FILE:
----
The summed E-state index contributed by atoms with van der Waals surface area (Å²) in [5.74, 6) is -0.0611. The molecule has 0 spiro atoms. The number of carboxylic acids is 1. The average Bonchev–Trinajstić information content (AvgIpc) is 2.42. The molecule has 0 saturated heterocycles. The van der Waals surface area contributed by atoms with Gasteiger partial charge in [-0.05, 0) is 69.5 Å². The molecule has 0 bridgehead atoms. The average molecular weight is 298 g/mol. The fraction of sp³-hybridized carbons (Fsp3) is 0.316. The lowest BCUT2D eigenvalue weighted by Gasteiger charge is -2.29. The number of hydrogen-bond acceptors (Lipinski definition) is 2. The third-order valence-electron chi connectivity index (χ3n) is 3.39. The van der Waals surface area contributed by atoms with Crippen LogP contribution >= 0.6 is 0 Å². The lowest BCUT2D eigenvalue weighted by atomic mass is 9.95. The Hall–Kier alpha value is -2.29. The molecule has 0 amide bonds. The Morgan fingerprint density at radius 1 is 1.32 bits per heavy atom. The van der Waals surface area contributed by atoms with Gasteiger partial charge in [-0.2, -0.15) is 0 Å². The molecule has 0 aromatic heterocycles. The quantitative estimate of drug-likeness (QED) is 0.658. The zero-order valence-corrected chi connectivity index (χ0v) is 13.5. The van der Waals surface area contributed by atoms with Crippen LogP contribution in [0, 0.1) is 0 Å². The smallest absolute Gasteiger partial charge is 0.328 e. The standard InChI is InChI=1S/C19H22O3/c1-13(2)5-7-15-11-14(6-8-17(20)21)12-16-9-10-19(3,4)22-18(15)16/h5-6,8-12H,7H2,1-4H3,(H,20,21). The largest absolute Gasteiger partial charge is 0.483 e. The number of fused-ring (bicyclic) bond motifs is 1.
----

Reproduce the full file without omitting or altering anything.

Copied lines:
The summed E-state index contributed by atoms with van der Waals surface area (Å²) in [5.74, 6) is -0.0611. The molecule has 0 spiro atoms. The number of carboxylic acids is 1. The average Bonchev–Trinajstić information content (AvgIpc) is 2.42. The molecule has 0 saturated heterocycles. The van der Waals surface area contributed by atoms with Gasteiger partial charge in [-0.05, 0) is 69.5 Å². The molecule has 0 bridgehead atoms. The average molecular weight is 298 g/mol. The fraction of sp³-hybridized carbons (Fsp3) is 0.316. The lowest BCUT2D eigenvalue weighted by Gasteiger charge is -2.29. The number of hydrogen-bond acceptors (Lipinski definition) is 2. The third-order valence-electron chi connectivity index (χ3n) is 3.39. The van der Waals surface area contributed by atoms with Crippen LogP contribution >= 0.6 is 0 Å². The lowest BCUT2D eigenvalue weighted by atomic mass is 9.95. The Hall–Kier alpha value is -2.29. The molecule has 0 amide bonds. The Morgan fingerprint density at radius 1 is 1.32 bits per heavy atom. The van der Waals surface area contributed by atoms with Gasteiger partial charge in [-0.2, -0.15) is 0 Å². The molecule has 0 aromatic heterocycles. The quantitative estimate of drug-likeness (QED) is 0.658. The zero-order valence-corrected chi connectivity index (χ0v) is 13.5. The van der Waals surface area contributed by atoms with Crippen LogP contribution in [0, 0.1) is 0 Å². The smallest absolute Gasteiger partial charge is 0.328 e. The standard InChI is InChI=1S/C19H22O3/c1-13(2)5-7-15-11-14(6-8-17(20)21)12-16-9-10-19(3,4)22-18(15)16/h5-6,8-12H,7H2,1-4H3,(H,20,21). The largest absolute Gasteiger partial charge is 0.483 e. The number of fused-ring (bicyclic) bond motifs is 1.